Transgender Europe: Press Release: March 19th 2011

Published: March 19, 2011

The Trans Murder Monitoring (TMM) project started in April 2009 and systematically monitors,
collects and analyses reports of homicides of trans people worldwide. Updates of the preliminary
results, which have been presented in July 2009 for the first time, are published on the website of
the “Transrespect versus Transphobia Worldwide” project two to three times a year in the form of
tables, name lists, and maps:

The March 2011 update has revealed a total of 539 cases of reported killings of trans people from
January 1st 2008 to December 31st 2010. A high number of killings since the last TMM update and
additional cases discovered for the period of the last three years confirms earlier reports on the
continuously elevated level of deadly violence against trans people on a global scale.
Cases have been reported from all six major World Regions (Africa, Asia, Central and South
America, Europe, North America, and Oceania), evoking an evermore gruesome picture, especially
given the very partial knowledge we are able to gain in many places. Most reported cases were from
Central and South America, which amount to 424 cases and account for 80 % of the globally
reported homicides of trans people since January 2008. In 2008, 95 killings were reported in 13
Central and South American countries, in 2009, 161 killings in 16 Central and South American
countries, and in 2010 168 killings in 13 Central and South American countries. Killings of trans
people have been reported from Argentina (8), Brazil (227), Chile (2), Colombia (26), Costa Rica
(3), Cuba (1), the Dominican Republic (7), Ecuador (10), El Salvador (6), Guatemala (28),
Honduras (27), Jamaica (1), Mexico (27), Nicaragua (2), Paraguay (3), Peru (7), Puerto Rico (7)
Uruguay (1), and Venezuela (31). The starkest increase in reports is also to be found in Central and
South America, e.g. in Brazil (2008: 57, 2009: 69, 2010: 101), Guatemala (2008: 1, 2009: 13, 2010:
14) and Mexico (2008: 4, 2009: 11, 2010: 12). The data also show an alarming increase in reported
murders in Turkey in the previous years (2008: 2, 2009: 5, 2010: 6).

In total, the preliminary results show 539 reports of murdered trans people in 42 countries
since January 2008.

The new result update furthermore reveals that in the last 3 years, 38 homicides of trans people
were reported in the USA (2008: 17, 2009: 13, 2010: 8), 37 in Europe (2008: 11, 2009: 17, 2010:
9), 35 in Asia (2008: 10, 2009: 13, 2010: 12) and 3 in Oceania (2008: 2, 2009: 1) as well as 2 in
Africa (2008: 1, 2009: 1).

The update also reveals that since January 2008 37 killings of trans people have been reported in 8
European countries (Albania: 1, Germany: 2, Italy: 13, Portugal: 1, Spain: 3, Serbia: 1, Turkey: 13,
and UK: 3). In Asia, since January 2008 35 killings of trans people have been reported in 10
countries (Azerbaijan: 2, China: 6, India: 6, Indonesia: 3, Iraq: 3, Malaysia: 5, Pakistan: 6,
Philippines: 1, Singapore: 1, and Thailand: 2). In Oceania, 3 killings have been reported since 2008
(Australia: 1, New Caledonia: 1, and New Zealand: 1) and in Africa 2 (South Africa: 1, and Algeria:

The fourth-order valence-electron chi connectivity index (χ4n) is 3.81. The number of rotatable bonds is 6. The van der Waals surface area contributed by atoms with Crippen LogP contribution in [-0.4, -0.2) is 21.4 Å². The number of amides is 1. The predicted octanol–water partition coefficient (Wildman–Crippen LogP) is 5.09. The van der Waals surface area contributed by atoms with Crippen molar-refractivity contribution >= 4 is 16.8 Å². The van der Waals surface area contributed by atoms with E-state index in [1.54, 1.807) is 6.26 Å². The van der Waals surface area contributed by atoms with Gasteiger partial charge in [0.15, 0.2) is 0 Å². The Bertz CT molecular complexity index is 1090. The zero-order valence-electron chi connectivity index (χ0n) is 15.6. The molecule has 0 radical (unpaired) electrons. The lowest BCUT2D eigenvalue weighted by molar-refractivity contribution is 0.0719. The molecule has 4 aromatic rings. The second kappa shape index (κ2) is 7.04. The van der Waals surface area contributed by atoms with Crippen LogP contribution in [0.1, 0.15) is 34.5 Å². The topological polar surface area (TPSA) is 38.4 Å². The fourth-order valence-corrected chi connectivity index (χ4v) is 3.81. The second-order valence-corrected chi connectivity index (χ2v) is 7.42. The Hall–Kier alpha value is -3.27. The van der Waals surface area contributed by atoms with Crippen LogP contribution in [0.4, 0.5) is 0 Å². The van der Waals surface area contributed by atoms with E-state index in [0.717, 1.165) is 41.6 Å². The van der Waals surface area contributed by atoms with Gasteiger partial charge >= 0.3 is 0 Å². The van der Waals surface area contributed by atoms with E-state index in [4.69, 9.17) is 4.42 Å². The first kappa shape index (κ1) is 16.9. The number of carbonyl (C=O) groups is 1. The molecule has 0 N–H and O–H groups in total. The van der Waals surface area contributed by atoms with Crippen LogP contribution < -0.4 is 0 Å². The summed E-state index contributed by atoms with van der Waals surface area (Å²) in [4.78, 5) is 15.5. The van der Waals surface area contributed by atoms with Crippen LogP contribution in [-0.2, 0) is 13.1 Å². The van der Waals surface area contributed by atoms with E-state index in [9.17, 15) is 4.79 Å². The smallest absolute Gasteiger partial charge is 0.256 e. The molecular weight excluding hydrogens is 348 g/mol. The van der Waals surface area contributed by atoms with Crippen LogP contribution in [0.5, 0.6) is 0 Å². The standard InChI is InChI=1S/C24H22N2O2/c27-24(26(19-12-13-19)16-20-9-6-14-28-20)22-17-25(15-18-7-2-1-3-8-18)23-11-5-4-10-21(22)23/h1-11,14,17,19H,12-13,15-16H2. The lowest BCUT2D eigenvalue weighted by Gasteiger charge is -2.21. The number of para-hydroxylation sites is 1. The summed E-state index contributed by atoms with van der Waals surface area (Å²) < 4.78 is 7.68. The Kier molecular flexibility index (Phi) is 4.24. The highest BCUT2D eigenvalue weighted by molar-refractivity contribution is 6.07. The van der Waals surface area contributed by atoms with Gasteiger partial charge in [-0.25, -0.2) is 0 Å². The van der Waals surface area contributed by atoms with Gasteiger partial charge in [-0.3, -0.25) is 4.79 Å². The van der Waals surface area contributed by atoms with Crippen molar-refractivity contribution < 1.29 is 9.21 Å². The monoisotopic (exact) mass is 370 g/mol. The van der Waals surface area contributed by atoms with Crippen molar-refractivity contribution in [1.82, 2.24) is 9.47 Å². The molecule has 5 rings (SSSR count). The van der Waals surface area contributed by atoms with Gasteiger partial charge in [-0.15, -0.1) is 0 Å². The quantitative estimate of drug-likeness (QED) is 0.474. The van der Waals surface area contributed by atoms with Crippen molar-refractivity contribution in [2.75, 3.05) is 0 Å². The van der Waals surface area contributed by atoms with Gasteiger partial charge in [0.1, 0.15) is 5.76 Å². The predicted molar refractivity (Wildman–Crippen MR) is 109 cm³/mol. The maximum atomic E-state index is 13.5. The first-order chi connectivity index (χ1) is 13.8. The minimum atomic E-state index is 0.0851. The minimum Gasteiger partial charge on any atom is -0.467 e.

Attached to this press release you can find a map, which demonstrates the absolute figures of
reports found worldwide since January 2008.

Yet, we know, even these high numbers are only a fraction of the real figures; the truth is
much worse.

These are mainly the reported cases, which could be found through Internet research. In most
countries, data on murdered trans people are not systematically produced and it is impossible to
estimate the numbers of unreported cases. Another finding of these updates is that while Brazil has
received special attention due to the elevated number of killings, the number of killings in other
South and Central American countries like Venezuela, Honduras and in particular Guatemala is
equally or even more worrying in view of the much smaller population sizes of these countries.
While the documentation of homicides against trans people is indispensable for demonstrating the
shocking extent of human rights violations committed against trans people on a global scale, there is
also a need for in-depth research of various other aspects related to the human rights situation of
trans people. Therefore, Transgender Europe developed the Trans Murder Monitoring project into
the ‘Transrespect versus Transphobia Worldwide’ (TvT) research project. TvT is a comparative,
ongoing qualitative-quantitative research project, which provides an overview of the human rights
situation of trans people in different parts of the world and develops useful data and advocacy tools
for international institutions, human rights organizations, the trans movement and the general
public. A research team from Transgender Europe is coordinating the project, which is funded by
the Open Society Foundations, the ARCUS Foundation, and partly by the Heinrich Boell
Foundation. The TvT research team is assisted by an Advisory Board, composed of international
LGBT, trans and human rights activists and academics from Africa, Asia, Central and South
America, Europe, North America, and Oceania. It furthermore cooperates with more than a dozen
partner organizations in these six world regions. In September 2010, the TvT project research team
has started a survey in cooperation with its partner organizations. The first results of this survey will
be presented soon on international conferences and on the TvT website (www.transrespecttransphobia.

If you have further questions or if you want to support the research project, please contact the TvT
research team:
Dr Carsten Balzer and Dr Jan Simon Hutta

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